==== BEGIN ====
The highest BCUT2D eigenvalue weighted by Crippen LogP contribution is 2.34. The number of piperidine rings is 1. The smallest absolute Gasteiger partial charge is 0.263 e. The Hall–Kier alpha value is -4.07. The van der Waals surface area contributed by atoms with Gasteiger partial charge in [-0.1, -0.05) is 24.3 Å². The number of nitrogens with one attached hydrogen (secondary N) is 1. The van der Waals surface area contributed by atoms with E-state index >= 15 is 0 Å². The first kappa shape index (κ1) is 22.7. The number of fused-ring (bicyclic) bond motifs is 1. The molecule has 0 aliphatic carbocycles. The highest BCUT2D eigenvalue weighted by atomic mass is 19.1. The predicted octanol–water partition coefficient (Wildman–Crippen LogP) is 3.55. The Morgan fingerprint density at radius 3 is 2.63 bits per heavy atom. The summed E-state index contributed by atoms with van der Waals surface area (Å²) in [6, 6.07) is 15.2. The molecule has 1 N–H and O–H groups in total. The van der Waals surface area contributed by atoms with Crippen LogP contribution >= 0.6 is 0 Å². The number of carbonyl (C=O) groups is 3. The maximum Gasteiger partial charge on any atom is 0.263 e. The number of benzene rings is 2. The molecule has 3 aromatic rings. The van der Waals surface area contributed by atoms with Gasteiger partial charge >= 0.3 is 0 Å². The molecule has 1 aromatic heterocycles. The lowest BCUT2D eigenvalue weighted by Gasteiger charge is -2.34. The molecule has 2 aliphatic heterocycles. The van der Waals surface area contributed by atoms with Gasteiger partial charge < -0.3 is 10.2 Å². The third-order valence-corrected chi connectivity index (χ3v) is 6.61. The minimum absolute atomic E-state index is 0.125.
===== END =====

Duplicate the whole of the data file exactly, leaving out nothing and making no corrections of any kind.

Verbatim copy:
The highest BCUT2D eigenvalue weighted by Crippen LogP contribution is 2.34. The number of piperidine rings is 1. The smallest absolute Gasteiger partial charge is 0.263 e. The Hall–Kier alpha value is -4.07. The van der Waals surface area contributed by atoms with Gasteiger partial charge in [-0.1, -0.05) is 24.3 Å². The number of nitrogens with one attached hydrogen (secondary N) is 1. The van der Waals surface area contributed by atoms with E-state index >= 15 is 0 Å². The first kappa shape index (κ1) is 22.7. The number of fused-ring (bicyclic) bond motifs is 1. The molecule has 0 aliphatic carbocycles. The highest BCUT2D eigenvalue weighted by atomic mass is 19.1. The predicted octanol–water partition coefficient (Wildman–Crippen LogP) is 3.55. The Morgan fingerprint density at radius 3 is 2.63 bits per heavy atom. The summed E-state index contributed by atoms with van der Waals surface area (Å²) in [6, 6.07) is 15.2. The molecule has 1 N–H and O–H groups in total. The van der Waals surface area contributed by atoms with Crippen LogP contribution >= 0.6 is 0 Å². The number of carbonyl (C=O) groups is 3. The maximum Gasteiger partial charge on any atom is 0.263 e. The number of benzene rings is 2. The molecule has 3 aromatic rings. The van der Waals surface area contributed by atoms with Gasteiger partial charge >= 0.3 is 0 Å². The molecule has 1 aromatic heterocycles. The lowest BCUT2D eigenvalue weighted by Gasteiger charge is -2.34. The molecule has 2 aliphatic heterocycles. The van der Waals surface area contributed by atoms with Gasteiger partial charge < -0.3 is 10.2 Å². The third-order valence-corrected chi connectivity index (χ3v) is 6.61. The minimum absolute atomic E-state index is 0.125.